Shoot for the Stars with Aurora: Onboarding & Bridging

What is Aurora?

Aurora is a layer 2 environment that runs on NEAR Protocol. Because it leverages the Ethereum Virtual Machine (EVM), the user experience is instantly familiar to users of Ethereum, Fantom, and Avalanche. It is high throughput, scalable, and has low transaction fees for users, making it a fertile environment for DeFi to prosper. I have recently been exploring the Aurora ecosystem so that I could test out the network and start using the new dApps. In this article, I will introduce Aurora and share my experiences in adding the network, spending gas, bridging assets, and trading.

What is the purpose of Aurora?

To understand Aurora, you need to have some background on NEAR Protocol. NEAR is a proof-of-stake, layer one blockchain that is designed for usability. The network has enabled sharding which allows parallel processing of transactions on the blockchain – at this stage, around 4,000 transactions per second. This means fast and affordable transactions for users of the network. Gas on the network is paid for using NEAR, with 70% of all gas being burned and 30% being transferred to the smart contract creators. This is a huge incentive for developers to start building on NEAR. You would think that developers would be flocking to begin building on NEAR, but there is a hitch; smart contracts must be written using the Rust programming language. Currently, most developers create smart contracts using Solidity, which is used across EVM-compatible chains such as Ethereum, Fantom & Avalanche. To solve this issue, the team at NEAR protocol has launched Aurora to bring EVM compatibility onto their blockchain. Aurora has high throughput and scalability and low transaction costs and offers several ways to bridge assets onto the chain.

To sum it up, Aurora makes it super simple for developers to launch their dApps on NEAR Protocol without rewriting code. By combining this technology with generous developer grants, the project is positioning itself as a central hub for DeFi and NFTs. That means you can expect high-quality apps you are familiar with to be ported on to the chain.

What can you do on Aurora?

Because Aurora is an EVM-compatible chain, there is an ecosystem of projects growing that is similar to what you would find on Ethereum, Fantom, or Avalanche. This is because developers can quickly go ‘cross-chain,’ porting over their existing projects into the Aurora space. There is already a fast-growing collection of projects such as DeFi exchanges, lending protocols, gaming apps, and NFTs. An excellent resource for discovering Aurora apps can be found at Awesome Near.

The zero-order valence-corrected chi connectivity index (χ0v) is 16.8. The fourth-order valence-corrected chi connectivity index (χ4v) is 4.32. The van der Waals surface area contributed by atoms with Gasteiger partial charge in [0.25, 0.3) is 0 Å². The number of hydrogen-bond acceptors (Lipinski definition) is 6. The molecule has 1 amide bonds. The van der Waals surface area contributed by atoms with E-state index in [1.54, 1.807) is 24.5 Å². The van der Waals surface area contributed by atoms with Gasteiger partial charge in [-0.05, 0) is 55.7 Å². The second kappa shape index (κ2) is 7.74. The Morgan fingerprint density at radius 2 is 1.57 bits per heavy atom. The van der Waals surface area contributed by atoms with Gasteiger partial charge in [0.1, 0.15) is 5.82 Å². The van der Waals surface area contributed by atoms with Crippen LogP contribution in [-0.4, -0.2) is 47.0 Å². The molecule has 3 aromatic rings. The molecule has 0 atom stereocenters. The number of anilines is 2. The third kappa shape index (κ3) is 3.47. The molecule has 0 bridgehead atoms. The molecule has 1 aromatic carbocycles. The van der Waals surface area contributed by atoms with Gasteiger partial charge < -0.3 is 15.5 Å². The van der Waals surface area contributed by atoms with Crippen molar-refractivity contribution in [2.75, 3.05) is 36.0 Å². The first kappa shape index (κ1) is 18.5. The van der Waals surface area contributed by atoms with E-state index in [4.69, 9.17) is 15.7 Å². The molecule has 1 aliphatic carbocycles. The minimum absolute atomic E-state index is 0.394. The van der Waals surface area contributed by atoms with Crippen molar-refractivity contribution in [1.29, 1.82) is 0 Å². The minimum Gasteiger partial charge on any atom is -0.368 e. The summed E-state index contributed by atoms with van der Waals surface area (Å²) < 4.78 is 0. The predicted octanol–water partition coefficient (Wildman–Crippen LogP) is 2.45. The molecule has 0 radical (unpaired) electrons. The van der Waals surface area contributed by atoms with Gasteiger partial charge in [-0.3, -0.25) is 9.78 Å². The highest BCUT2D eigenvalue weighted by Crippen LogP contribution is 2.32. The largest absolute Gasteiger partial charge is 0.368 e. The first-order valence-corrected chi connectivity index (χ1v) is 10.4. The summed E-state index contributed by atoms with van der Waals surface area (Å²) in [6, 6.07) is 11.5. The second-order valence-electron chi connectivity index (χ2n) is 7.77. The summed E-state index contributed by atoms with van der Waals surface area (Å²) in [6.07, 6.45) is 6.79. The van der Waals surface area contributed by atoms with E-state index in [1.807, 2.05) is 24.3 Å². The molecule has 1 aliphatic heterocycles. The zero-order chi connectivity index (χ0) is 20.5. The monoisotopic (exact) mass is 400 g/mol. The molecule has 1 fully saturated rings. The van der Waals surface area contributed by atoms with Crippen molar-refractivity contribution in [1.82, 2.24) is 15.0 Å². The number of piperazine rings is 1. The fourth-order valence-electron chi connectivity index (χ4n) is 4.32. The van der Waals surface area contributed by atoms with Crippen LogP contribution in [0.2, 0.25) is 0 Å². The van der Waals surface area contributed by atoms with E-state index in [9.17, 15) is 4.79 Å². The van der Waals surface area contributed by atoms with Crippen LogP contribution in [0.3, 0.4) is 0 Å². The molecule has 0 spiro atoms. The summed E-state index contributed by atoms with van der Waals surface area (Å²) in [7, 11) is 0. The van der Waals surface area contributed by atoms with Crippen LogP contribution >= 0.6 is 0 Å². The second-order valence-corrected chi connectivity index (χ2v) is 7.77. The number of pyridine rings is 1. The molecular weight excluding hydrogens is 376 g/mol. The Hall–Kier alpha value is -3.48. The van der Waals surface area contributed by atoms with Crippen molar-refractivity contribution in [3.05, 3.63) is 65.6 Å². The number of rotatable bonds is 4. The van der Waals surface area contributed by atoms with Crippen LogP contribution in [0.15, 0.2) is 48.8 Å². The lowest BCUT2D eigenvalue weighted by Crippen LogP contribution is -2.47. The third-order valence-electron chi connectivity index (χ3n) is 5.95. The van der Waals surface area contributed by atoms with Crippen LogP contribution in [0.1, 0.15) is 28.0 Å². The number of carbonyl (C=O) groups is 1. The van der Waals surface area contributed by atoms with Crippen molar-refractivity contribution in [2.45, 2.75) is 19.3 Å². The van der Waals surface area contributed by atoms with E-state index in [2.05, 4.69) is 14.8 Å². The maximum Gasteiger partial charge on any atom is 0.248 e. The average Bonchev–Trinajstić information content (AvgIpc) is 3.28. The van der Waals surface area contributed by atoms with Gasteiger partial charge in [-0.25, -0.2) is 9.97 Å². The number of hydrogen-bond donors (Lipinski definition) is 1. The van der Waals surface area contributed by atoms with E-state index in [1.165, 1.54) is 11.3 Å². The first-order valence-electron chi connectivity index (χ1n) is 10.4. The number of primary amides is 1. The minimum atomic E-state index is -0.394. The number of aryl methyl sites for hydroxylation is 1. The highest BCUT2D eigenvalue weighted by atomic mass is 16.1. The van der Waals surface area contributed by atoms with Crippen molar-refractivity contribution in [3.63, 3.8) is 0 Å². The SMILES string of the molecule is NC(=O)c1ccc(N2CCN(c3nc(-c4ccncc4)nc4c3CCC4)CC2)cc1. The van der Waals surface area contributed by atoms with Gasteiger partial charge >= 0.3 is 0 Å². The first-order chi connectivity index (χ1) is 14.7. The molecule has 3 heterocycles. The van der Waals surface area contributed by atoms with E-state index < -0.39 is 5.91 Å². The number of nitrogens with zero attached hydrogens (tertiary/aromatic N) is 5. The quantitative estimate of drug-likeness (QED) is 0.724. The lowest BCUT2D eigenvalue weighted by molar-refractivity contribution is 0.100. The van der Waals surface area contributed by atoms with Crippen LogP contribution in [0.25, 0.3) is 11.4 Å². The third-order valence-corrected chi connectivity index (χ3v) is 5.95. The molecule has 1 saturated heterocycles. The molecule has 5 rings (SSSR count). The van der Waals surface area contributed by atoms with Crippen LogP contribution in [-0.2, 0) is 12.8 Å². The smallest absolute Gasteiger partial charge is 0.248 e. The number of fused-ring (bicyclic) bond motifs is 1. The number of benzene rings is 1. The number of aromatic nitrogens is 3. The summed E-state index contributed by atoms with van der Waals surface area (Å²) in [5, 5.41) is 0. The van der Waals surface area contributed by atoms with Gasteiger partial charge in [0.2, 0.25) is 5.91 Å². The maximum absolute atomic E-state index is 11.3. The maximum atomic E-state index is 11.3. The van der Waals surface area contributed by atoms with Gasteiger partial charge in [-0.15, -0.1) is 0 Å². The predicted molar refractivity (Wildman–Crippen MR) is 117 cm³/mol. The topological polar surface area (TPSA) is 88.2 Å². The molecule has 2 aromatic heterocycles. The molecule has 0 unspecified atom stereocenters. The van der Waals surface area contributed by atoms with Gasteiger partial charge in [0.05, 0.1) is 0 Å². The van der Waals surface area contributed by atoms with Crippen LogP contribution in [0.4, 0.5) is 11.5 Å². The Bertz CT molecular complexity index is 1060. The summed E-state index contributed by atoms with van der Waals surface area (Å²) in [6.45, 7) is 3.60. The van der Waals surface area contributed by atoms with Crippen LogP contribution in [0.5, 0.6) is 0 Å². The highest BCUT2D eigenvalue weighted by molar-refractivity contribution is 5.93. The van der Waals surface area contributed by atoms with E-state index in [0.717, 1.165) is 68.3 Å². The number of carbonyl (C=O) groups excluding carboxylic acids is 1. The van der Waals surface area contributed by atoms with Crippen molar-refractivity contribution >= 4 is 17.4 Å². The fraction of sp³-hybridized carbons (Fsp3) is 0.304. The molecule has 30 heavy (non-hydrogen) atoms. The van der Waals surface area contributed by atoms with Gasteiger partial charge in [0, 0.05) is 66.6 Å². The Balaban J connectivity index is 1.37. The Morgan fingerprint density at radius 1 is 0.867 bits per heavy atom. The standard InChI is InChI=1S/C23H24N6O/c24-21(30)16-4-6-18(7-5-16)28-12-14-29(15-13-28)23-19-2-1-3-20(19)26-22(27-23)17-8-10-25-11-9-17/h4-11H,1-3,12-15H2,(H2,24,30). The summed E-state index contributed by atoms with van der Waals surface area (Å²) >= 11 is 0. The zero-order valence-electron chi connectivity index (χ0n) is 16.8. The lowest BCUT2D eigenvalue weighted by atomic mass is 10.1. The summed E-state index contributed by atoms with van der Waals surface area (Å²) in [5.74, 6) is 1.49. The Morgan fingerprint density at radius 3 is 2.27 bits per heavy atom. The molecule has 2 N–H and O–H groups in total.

Before you begin: Configuring MetaMask

It often pays to be an early adopter of an up-and-coming chain. You can gain valuable alpha from testing the latest projects, participating in the community, and hanging out on Discord. If you want to hop into Aurora to begin exploring the ecosystem, the first step will be configuring your wallet. MetaMask is the de-facto wallet for the Aurora network. I will quickly walk you through three steps to get you connected. 

Step one: Set up a MetaMask Wallet

Step one will be to download Metamask and create an account. If you haven’t done so, follow our How To guide on Setting Up Metamask for Web 3.

Step two: Connect MetaMask to Aurora

Open your MetaMask wallet, click on the network selection drop-down menu at the top, and choose Add Network.

Fill in the following information:

  • Network Name: Aurora Mainnet
  • New RPC URL:
  • Chain ID: 1313161554
  • Currency Symbol: ETH
  • Block Explorer URL:

For more information, you can check out the Aurora documentation.

Step 3: Switch Network

Finally, select the network selection dropdown and choose Aurora Mainnet. You are now ready to begin using the Aurora network.

Gas on Aurora

It might surprise you that the AURORA token is not used for gas on the network. Instead, you will need ETH to execute transactions. If you don’t have any ETH, you will be stuck and unable to do anything with your assets. If you are lucky, you can use an ETH faucet where you can request a small amount of ETH to help you out.

Bridging to Aurora